1. boat

References

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  • Grammar and Dictionary of the Lushai Language by J.H. Lorrain, Shillong 1898

Naga Pidgin

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long

Etymology

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Inherited from Assamese লং (loṅ), from Sanskrit लवङ्ग (lavaṅga).

Noun

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long (plural longkhan)

  1. clove

Norman

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Alternative forms

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Etymology

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From Old French long, a back-formation from longe, longue, the feminine form of Early Old French lonc, from Latin longus.

Adjective

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long m

  1. (Jersey) long

Occitan

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Etymology

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From Latin longus.

Adjective

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long m (feminine singular longa, masculine plural longs, feminine plural longas)

  1. long
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Old English

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Pronunciation

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Adjective

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long

  1. Alternative form of lang

Declension

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Old French

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Alternative forms

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Etymology

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Inherited from Latin longus.

Pronunciation

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Adjective

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long m (oblique and nominative feminine singular longe or longue)

  1. long (length, duration)

Declension

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Descendants

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Old Frisian

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Etymology

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From Proto-West Germanic *lang, from Proto-Germanic *langaz, from Proto-Indo-European *dlongʰos. Cognates include Old English lang, Old Saxon lang and Old Dutch *lang.

Pronunciation

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Adjective

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long

  1. long

Descendants

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References

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  • Bremmer, Rolf H. (2009) An Introduction to Old Frisian: History, Grammar, Reader, Glossary, Amsterdam: John Benjamins Publishing Company, →ISBN

Old Irish

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Etymology

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Generally assumed to be a Latin loan, from (navis) longa, but Joseph Loth believed it to be from Proto-Celtic; either way, cognate to Welsh llong.

Pronunciation

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Noun

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long f (genitive lungae, nominative plural longa)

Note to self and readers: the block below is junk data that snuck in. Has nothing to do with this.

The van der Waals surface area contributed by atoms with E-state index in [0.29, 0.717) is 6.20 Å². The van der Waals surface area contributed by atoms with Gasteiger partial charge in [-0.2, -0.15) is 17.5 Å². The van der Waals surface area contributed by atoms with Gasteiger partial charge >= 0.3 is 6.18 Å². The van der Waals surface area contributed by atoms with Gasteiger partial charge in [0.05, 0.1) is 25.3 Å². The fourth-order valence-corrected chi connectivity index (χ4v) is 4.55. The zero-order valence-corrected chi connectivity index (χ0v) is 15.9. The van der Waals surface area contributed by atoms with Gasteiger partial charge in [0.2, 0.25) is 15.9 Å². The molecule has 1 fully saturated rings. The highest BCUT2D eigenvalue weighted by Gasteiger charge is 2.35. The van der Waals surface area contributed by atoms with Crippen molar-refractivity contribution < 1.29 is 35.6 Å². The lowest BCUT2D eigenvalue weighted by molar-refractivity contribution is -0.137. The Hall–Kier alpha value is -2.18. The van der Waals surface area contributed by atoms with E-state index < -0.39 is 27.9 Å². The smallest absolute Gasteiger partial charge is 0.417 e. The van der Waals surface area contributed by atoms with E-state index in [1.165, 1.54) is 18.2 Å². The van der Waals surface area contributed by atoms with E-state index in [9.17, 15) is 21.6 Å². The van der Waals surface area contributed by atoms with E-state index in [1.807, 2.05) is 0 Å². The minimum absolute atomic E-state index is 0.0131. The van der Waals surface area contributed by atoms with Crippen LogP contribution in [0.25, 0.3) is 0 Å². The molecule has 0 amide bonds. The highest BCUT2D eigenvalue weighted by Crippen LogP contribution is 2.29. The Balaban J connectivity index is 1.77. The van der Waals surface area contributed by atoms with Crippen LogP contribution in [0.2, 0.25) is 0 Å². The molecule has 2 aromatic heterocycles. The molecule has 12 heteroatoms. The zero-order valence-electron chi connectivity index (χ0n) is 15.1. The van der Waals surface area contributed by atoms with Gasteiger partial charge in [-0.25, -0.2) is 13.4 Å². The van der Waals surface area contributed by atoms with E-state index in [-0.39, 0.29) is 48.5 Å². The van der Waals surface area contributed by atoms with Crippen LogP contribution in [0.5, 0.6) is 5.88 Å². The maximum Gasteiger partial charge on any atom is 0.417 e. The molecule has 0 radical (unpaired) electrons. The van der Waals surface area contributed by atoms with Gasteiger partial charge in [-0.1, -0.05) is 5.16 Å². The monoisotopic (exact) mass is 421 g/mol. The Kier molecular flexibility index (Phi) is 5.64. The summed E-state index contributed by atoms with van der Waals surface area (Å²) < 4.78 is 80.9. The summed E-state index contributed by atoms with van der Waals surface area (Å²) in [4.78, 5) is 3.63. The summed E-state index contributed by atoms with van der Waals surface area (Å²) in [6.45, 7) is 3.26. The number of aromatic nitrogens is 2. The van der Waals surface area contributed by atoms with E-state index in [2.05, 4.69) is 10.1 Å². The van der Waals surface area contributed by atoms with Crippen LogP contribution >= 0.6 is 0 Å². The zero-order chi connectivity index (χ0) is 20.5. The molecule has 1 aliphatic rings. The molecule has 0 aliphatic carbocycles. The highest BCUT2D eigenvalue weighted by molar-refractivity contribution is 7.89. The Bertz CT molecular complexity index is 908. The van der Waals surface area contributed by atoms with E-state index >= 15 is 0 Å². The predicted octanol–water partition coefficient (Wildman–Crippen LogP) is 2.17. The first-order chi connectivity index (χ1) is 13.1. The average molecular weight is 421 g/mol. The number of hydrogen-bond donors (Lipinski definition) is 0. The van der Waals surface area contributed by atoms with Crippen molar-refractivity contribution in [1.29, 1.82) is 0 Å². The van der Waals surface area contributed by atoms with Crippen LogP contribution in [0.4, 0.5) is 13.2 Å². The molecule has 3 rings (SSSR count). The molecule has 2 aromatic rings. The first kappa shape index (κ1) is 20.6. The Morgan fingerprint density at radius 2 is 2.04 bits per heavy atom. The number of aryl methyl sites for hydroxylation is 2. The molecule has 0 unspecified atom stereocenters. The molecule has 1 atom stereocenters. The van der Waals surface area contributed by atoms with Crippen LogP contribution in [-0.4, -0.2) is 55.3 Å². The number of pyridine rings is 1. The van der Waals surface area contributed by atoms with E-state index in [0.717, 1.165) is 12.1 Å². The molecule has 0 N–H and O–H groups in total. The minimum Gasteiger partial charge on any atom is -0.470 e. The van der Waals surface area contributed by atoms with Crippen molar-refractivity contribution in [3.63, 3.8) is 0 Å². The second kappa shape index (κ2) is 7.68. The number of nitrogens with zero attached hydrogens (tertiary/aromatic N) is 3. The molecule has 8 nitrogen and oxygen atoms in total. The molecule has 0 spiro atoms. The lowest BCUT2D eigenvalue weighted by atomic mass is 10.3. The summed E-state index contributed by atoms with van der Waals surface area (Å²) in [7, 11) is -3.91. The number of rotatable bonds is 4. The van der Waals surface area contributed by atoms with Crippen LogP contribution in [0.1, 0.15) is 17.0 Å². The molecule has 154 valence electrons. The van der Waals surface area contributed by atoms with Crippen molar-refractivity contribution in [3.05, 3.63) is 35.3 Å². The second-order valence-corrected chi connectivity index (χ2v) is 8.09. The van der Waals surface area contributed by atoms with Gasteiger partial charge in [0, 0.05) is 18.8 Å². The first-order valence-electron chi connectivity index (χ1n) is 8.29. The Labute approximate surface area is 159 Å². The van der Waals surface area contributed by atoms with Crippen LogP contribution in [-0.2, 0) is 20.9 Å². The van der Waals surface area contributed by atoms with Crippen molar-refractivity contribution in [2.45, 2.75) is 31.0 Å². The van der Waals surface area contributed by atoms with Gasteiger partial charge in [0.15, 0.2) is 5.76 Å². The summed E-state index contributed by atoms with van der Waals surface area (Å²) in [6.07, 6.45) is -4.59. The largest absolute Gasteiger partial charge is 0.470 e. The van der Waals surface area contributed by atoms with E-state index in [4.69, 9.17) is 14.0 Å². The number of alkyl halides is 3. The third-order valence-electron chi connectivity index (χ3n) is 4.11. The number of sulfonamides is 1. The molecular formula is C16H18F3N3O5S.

1. boat
  2. ship

Inflection

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Feminine ā-stem
Singular Dual Plural
Nominative longL loingL, luing longaH
Vocative longL loingL, luing longaH
Accusative loingN, luing loingL, luing longaH
Genitive lungaeH longL longN
Dative loingL, luing longaib longaib
Initial mutations of a following adjective:
  • H = triggers aspiration
  • L = triggers lenition
  • N = triggers nasalization

Synonyms

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Descendants

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Mutation

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Old Irish mutation
Radical Lenition Nasalization
long
also llong after a proclitic
long
pronounced with /l(ʲ)-/
unchanged
Note: Some of these forms may be hypothetical. Not every
possible mutated form of every word actually occurs.

Pijin

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This entry has fewer than three known examples of actual usage, the minimum considered necessary for clear attestation, and may not be reliable. This language is subject to a special exemption for languages with limited documentation. If you speak it, please consider editing this entry or adding citations. See also Help and the Community Portal.

Preposition

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long

  1. to; toward; into
  2. in; at; near
    • 1988, Geoffrey Miles White, Bikfala faet: olketa Solomon Aelanda rimembarem Wol Wo Tu[13], page 75:
      Bihaen hemi finisim skul blong hem, hemi go minista long sios long ples blong hem long 'Areo.
      (please add an English translation of this quotation)

Scottish Gaelic

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Etymology

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From Old Irish long. Compare Welsh llong.

Pronunciation

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Noun

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long f (genitive singular luinge, plural longan)

  1. ship

Derived terms

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Tok Pisin

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Etymology

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From English along.

Pronunciation

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  • IPA(key): /loŋ/, [lɔŋ], [lɔ(ː)]

Preposition

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long